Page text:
A little love, and a little luck, helped create the A.W. Tillinghast-designed Rochester Country Club members know today.

BY RICK SHEFCHIKFreelance writer and former reporter and columnist for the St. Paul Pioneer Press Minnesota is blessed to be the home of golf courses designed by some of the best golf course architects who ever drew a blueprint, laid out a fairway or placed a bunker. Scotland native Donald Ross has six examples of … More A little love, and a little luck, helped create the A.W. Tillinghast-designed Rochester Country Club members know today.

How do libraries keep up with their communities as their work changes with the times?

Heard of Phone Booth Libraries? They’ve been popping up around NYC thanks to the work of architect John Locke. Across the world, libraries struggling with dwindling budgets are finding creative ways to engage their communities. Image source. BY SHANNON MATTERNAssistant professor at The New School It was only a decade ago that America’s public libraries … More How do libraries keep up with their communities as their work changes with the times?

Occupy Wall Street: A reminder of how radical spatial politics have changed.

The Occupy San Francisco movement in full swing. Jessica Ellen Sewell recalls how just a century ago, women were using spaces elsewhere in the city to campaign for women’s suffrage. BY JESSICA ELLEN SEWELLMember of the School of Social Sciences at the Institute for Advanced Study, Princeton, New Jersey As I was leading a walking … More Occupy Wall Street: A reminder of how radical spatial politics have changed.

194X and 9/11: Are the repercussions really that easy to compare?

A Zurn plumbing pamphlet features men planning for 194X. An exhibit at MoMA has chosen to tackle the ways in which the post-9/11 era might mirror 194X in terms of architectural revolution. (Image from A New Era of Building is Only Marking Time, Erie, Penn., J.A. Zurn Manufacturing Company, 1944.) BY ANDREW SHANKENAssistant professor of … More 194X and 9/11: Are the repercussions really that easy to compare?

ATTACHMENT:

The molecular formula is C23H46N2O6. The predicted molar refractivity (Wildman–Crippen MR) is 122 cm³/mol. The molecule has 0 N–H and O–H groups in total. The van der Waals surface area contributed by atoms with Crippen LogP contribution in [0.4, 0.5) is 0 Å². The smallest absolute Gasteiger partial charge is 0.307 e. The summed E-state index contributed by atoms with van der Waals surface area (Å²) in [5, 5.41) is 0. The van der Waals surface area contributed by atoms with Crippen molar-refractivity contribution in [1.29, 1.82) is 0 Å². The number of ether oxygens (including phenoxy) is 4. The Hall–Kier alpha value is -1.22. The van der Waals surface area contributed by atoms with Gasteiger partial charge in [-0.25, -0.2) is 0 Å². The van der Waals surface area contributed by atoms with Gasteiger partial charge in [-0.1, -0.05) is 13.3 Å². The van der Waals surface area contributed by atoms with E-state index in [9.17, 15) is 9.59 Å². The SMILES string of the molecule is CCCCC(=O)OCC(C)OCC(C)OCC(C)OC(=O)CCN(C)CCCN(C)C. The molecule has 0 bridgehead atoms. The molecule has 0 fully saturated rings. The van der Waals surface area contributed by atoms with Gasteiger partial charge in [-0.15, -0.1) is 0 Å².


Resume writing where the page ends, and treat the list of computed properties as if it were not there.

Reflecting upon Mary McLeod Bethune in light of this weekend’s MLK Jr. Memorial debut.

Construction photo of “Mountain of Despair” with Jefferson dome in background. Photo taken Aug. 11th, 2011, in advance of the Martin Luther King Jr. memorial debut on Aug. 28th, the 48th anniversary of the day King delivered his famous “I Have a Dream” speech. Photo by the author. BY KELLY QUINN Quadrant fellow and assistant … More Reflecting upon Mary McLeod Bethune in light of this weekend’s MLK Jr. Memorial debut.

Making a place’s invisible elements visible: The architecture of David Salmela

BY THOMAS FISHERProfessor and dean at the College of Design, University of Minnesota When I started to write about architect David Salmela’s buildings more than a decade ago, I never knew I would end up becoming his chronicler. My previous career as an editor for one of the leading journals in my field meant that … More Making a place’s invisible elements visible: The architecture of David Salmela

Preparing for an apocalypse: Government officials, architects, and the history of the fallout shelter

In 1961, reacting to U.S. government plans to survey, design, and build fallout shelters, the president of the American Institute of Architects told the organization that “all practicing architects should prepare themselves to render this vital service to the nation and to their clients.” Here, David Monteyne, author of Fallout Shelter: Designing for Civil Defense … More Preparing for an apocalypse: Government officials, architects, and the history of the fallout shelter